H. L. (2016). Vision. In Barrett K.E., Barman S.M., Boitano S, Brooks H.L. While sedation is frequently required for (Eds), Ganong's Review of Medical critically ill patients during routine procedures or Physiology, 25e. Retrieved November 26, to alleviate pain and anxiety, over-sedation has become a common and unfortunate occurrence. Many negative outcomes are associated with over-sedation, such as cardiovascular instability, immunosuppression, decreased gut motility, increased risk of thromboembolic events, and Bertrand, A. L., Garcia, J. B. S., Viera, E. B., prolonged ICU stays. Unfortunately, a subjective Santos, A. M., & Bertrand, R. H. (2013). scoring tool is currently used to monitor sedation Pupillometry: The influence of gender levels, which has the potential to leave critically and anxiety on the pain response. Pain ill patients over-sedated and at risk. Physician,16(3), E257-E266. Digital pupillometry is a promising tool Chanques G, Jaber S, Barbotte E, Violet S, that potentially is able to objectify the process of Sebbane M, Perrigault P, et al. (2006). monitoring the depth of sedation levels in Impact of systematic evaluation of pain patients by relying on pupil diameter and and agitation in an intensive care unit. pupillary light reflexes as markers of sedation Crit Care Med, 06;34(6):1691-9. levels. Before implementing the routine use of DP, it is important to consider any and all factors Fliegert, F, Kurth, B, & Göhler, K. (2005). The that may affect patients' pupil diameters and effects of tramadol on static and dynamic PLR. Medications that are commonly used to pupillometry in healthy subjects--the achieve sedation include general anesthetics, relationship between pharmacodynamics, opiates, and benzodiazepines. Through previous pharmacokinetics studies, it has been shown that while opiates and metaboliser status. European Journal of anesthetics, such as propofol, do have significant Clinical Pharmacology, 61(4), 257-266. benzodiazepines do not. Unique factors to drug Fountas, K. N., Kapsalaki, E. Z., Machinis, T. molecule such as metabolism and patient specific G., Boev, A. N., Robinson, J. S., & XULAneXUS: Xavier University of Louisiana's Undergraduate Research Journal Me lations asureme hips Troup, E. C. (2006). Clinical implications Perez, M. L., & Porta-Etessam, J. (2014). of quantitative infrared pupillometry in Neurological examination in patients neurosurgical patients. Neurocritical undergoing sedation with propofol: a Care, 5(1), 55-60. descriptive study. Revista De Neurologia, 58(12), 536-540. Hess, E. H, & Polt, J. M. (1966). Changes in pupil size as a measure of taste Rollins, M, Feiner, J, Lee, J, Shah, S, Larson, M difference. Perceptual and Motor Skills, (2014). Pupillary effects of high-dose pupillometry. American Society of Hou, R. H., Samuels, E. R., Langley, R. W., Anesthesiologists 2014. Szabadi, E, & Bradshaw, C. M. (2007). Arousal and the pupil: Why diazepam- Sarbin, T. R., & Slagle, R. W. (1979). Hypnosis induced sedation is not accompanied by and Psychophysiological Outcomes. In E. miosis. Psychopharmacology, 195(1), 41- Fromm & R. E. Short (Eds.), Hypnosis: Developments in Research and New Perspectives (pp. 296). Piscataway, New Hou, R. H., Scaife, J, Freeman, C, Langley, R. Jersey: Rutgers. W., Szabadi, E, & Bradshaw, C. M. (2006). Relationship between sedation Teasdale G, Knill-Jones R, van dS. (1978). and pupillary function: Comparison of diazepam and diphenhydramine. British impaired consciousness and coma. J Journal of Clinical Pharmacology, 61(6), Neurosurg Psychiatry, 07;41(7):603-10. Larson M. D., & Muhiudeen I. (1995). Wilson, S. F., Amling, J. K., Floyd, S. D., & Pupillometric analysis of the ‘absent light McNair, N. D. (1988). Determining reflex'. Arch Neurol. 04;52(4):369-72. assessments of pupillary size and Larson, M. D., & Sessler, D. I. (2012). reaction. The Journal of Neuroscience Pupillometry to guide postoperative Nursing: Journal of the American analgesia. Anesthesiology, 116(5), 980- Association of Neuroscience Nurses, 20(3), 189-192. Martínez-Ricarte F, Castro A, Poca M. A., Sahuquillo J, Expósito L, Arribas M, et al. (2013). Infrared pupillometry. basic principles and their application in the non-invasive monitoring of neurocritical patients. Neurologia. 01/20;28(1):41-51. Ordas-Bandera, C. M., Sanchez-Marcos, C, Janeiro-Lumbreras, D, Jimenez-Martin, M. J., Muniz-Castrillo, S, Cuadrado- XULAneXUS: Xavier University of Louisiana's Undergraduate Research Journal J. Schinetsky et al.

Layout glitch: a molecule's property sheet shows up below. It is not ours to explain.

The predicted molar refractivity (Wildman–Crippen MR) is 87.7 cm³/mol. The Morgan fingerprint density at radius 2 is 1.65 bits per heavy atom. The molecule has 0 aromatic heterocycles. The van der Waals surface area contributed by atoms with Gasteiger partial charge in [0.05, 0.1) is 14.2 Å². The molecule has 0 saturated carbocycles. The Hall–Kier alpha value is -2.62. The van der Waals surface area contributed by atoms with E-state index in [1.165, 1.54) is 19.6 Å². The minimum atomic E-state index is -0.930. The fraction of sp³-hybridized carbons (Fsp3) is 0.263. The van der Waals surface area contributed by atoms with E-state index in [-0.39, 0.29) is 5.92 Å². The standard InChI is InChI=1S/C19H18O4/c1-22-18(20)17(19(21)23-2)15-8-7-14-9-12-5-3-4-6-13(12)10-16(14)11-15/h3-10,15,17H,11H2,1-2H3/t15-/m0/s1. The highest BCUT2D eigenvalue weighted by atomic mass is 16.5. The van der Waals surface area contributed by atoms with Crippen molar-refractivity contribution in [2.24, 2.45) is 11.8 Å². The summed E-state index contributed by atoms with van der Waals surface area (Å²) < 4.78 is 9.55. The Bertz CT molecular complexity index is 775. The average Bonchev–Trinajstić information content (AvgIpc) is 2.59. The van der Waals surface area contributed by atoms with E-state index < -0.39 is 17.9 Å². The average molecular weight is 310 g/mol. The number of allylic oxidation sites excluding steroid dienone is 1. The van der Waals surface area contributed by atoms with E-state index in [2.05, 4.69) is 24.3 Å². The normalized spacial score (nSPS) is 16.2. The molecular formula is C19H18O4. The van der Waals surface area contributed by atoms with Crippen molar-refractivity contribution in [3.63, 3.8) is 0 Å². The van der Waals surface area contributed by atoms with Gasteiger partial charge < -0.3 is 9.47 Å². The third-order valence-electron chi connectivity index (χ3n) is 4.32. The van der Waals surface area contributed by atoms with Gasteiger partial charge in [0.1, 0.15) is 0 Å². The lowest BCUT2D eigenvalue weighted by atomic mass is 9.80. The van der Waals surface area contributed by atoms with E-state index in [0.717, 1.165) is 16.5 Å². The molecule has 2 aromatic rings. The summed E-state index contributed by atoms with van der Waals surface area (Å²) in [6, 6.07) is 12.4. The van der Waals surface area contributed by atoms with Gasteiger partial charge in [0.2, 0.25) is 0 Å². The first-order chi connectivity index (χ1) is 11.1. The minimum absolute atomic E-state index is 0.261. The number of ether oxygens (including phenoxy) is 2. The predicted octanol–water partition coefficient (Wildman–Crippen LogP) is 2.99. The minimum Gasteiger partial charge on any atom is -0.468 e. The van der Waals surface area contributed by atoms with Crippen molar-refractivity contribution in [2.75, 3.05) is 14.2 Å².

Figure 1: Pupillary Light Reflex Mechanism
(Illustration by Jeffrey Quach; adapted from Barrett, Barman, Boitano, & Brooks, 2016)
Special thanks to our research mentor, Dr. Jessica Johnson, for her constant This work is licensed under the Creative encouragement and leadership. Also, thank you Commons Attribution-Noncommercial-No to the physicians and fellows of the Louisiana Derivate Works 3.0 License. To view a copy of State University School of Medicine, Section of this license, visit: Pulmonology and Critical Care Medicine, for their partnership in project design. XULAneXUS: Xavier University of Louisiana's Undergraduate Research Journal
Current Medicinal Chemistry, 2011, 18, 1509-1514 1509 Exploring Old Drugs for the Treatment of Hematological Malignancies F. Gan#,1,2, B. Cao#,1, D. Wu1, Z. Chen1, T. Hou*,3 and X. Mao*,1,4 1Cyrus Tang Hematology Center, Jiangsu Institute of Hematology, The First Affiliated Hospital, Soochow University, Suzhou, China 2Department of Pharmacy, The First Hospital, Xianning University, Xianning, China 3Institute of Functional Nano & Soft Materials (FUNSOM) and Jiangsu Key Laboratory for Carbon-Based Functional Materials & Devices, Soochow University, Suzhou, China